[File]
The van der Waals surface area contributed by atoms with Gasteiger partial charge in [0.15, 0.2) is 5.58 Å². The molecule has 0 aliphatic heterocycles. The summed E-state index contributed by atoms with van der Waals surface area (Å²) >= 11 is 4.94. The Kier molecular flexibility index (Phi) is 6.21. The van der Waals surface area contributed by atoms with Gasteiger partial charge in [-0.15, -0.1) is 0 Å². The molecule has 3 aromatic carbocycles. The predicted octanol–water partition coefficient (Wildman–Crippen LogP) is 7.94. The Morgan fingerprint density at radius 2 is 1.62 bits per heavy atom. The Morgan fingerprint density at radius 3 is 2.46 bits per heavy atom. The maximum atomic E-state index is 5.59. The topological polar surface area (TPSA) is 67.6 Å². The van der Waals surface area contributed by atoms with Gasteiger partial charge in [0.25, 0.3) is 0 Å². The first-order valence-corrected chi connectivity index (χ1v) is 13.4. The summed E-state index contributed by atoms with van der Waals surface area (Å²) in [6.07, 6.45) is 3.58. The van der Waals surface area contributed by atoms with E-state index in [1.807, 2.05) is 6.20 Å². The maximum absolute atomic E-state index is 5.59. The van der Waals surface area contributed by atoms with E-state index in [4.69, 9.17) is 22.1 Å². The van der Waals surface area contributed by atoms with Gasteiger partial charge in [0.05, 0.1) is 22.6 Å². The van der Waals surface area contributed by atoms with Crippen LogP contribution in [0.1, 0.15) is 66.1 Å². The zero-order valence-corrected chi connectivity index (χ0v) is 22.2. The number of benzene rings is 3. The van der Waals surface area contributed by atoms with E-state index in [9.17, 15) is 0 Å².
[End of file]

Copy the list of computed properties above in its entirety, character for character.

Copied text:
The van der Waals surface area contributed by atoms with Gasteiger partial charge in [0.15, 0.2) is 5.58 Å². The molecule has 0 aliphatic heterocycles. The summed E-state index contributed by atoms with van der Waals surface area (Å²) >= 11 is 4.94. The Kier molecular flexibility index (Phi) is 6.21. The van der Waals surface area contributed by atoms with Gasteiger partial charge in [-0.15, -0.1) is 0 Å². The molecule has 3 aromatic carbocycles. The predicted octanol–water partition coefficient (Wildman–Crippen LogP) is 7.94. The Morgan fingerprint density at radius 2 is 1.62 bits per heavy atom. The Morgan fingerprint density at radius 3 is 2.46 bits per heavy atom. The maximum atomic E-state index is 5.59. The topological polar surface area (TPSA) is 67.6 Å². The van der Waals surface area contributed by atoms with Gasteiger partial charge in [0.25, 0.3) is 0 Å². The first-order valence-corrected chi connectivity index (χ1v) is 13.4. The summed E-state index contributed by atoms with van der Waals surface area (Å²) in [6.07, 6.45) is 3.58. The van der Waals surface area contributed by atoms with E-state index in [1.807, 2.05) is 6.20 Å². The maximum absolute atomic E-state index is 5.59. The van der Waals surface area contributed by atoms with E-state index in [4.69, 9.17) is 22.1 Å². The van der Waals surface area contributed by atoms with Gasteiger partial charge in [0.05, 0.1) is 22.6 Å². The van der Waals surface area contributed by atoms with Crippen LogP contribution in [0.1, 0.15) is 66.1 Å². The zero-order valence-corrected chi connectivity index (χ0v) is 22.2. The number of benzene rings is 3. The van der Waals surface area contributed by atoms with E-state index in [9.17, 15) is 0 Å².